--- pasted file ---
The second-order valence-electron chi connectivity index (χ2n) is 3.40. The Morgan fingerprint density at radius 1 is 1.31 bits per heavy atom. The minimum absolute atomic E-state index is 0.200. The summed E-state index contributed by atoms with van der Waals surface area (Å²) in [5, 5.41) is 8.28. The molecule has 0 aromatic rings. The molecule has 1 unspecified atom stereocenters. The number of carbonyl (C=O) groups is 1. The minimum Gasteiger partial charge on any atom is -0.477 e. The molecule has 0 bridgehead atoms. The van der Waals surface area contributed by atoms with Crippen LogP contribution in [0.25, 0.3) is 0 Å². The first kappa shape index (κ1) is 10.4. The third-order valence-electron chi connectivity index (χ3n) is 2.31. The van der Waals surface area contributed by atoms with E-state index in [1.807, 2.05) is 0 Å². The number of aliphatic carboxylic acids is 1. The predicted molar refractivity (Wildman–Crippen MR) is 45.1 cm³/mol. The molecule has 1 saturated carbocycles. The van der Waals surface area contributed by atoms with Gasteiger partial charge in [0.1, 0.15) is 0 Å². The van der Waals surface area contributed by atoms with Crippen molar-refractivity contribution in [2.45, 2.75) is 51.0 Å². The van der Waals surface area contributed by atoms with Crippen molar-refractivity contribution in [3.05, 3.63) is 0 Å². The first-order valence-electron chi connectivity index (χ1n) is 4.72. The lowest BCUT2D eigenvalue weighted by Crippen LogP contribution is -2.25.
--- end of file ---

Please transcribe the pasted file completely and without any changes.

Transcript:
The second-order valence-electron chi connectivity index (χ2n) is 3.40. The Morgan fingerprint density at radius 1 is 1.31 bits per heavy atom. The minimum absolute atomic E-state index is 0.200. The summed E-state index contributed by atoms with van der Waals surface area (Å²) in [5, 5.41) is 8.28. The molecule has 0 aromatic rings. The molecule has 1 unspecified atom stereocenters. The number of carbonyl (C=O) groups is 1. The minimum Gasteiger partial charge on any atom is -0.477 e. The molecule has 0 bridgehead atoms. The van der Waals surface area contributed by atoms with Crippen LogP contribution in [0.25, 0.3) is 0 Å². The first kappa shape index (κ1) is 10.4. The third-order valence-electron chi connectivity index (χ3n) is 2.31. The van der Waals surface area contributed by atoms with E-state index in [1.807, 2.05) is 0 Å². The number of aliphatic carboxylic acids is 1. The predicted molar refractivity (Wildman–Crippen MR) is 45.1 cm³/mol. The molecule has 1 saturated carbocycles. The van der Waals surface area contributed by atoms with Gasteiger partial charge in [0.1, 0.15) is 0 Å². The van der Waals surface area contributed by atoms with Crippen molar-refractivity contribution in [2.45, 2.75) is 51.0 Å². The van der Waals surface area contributed by atoms with Crippen molar-refractivity contribution in [3.05, 3.63) is 0 Å². The first-order valence-electron chi connectivity index (χ1n) is 4.72. The lowest BCUT2D eigenvalue weighted by Crippen LogP contribution is -2.25.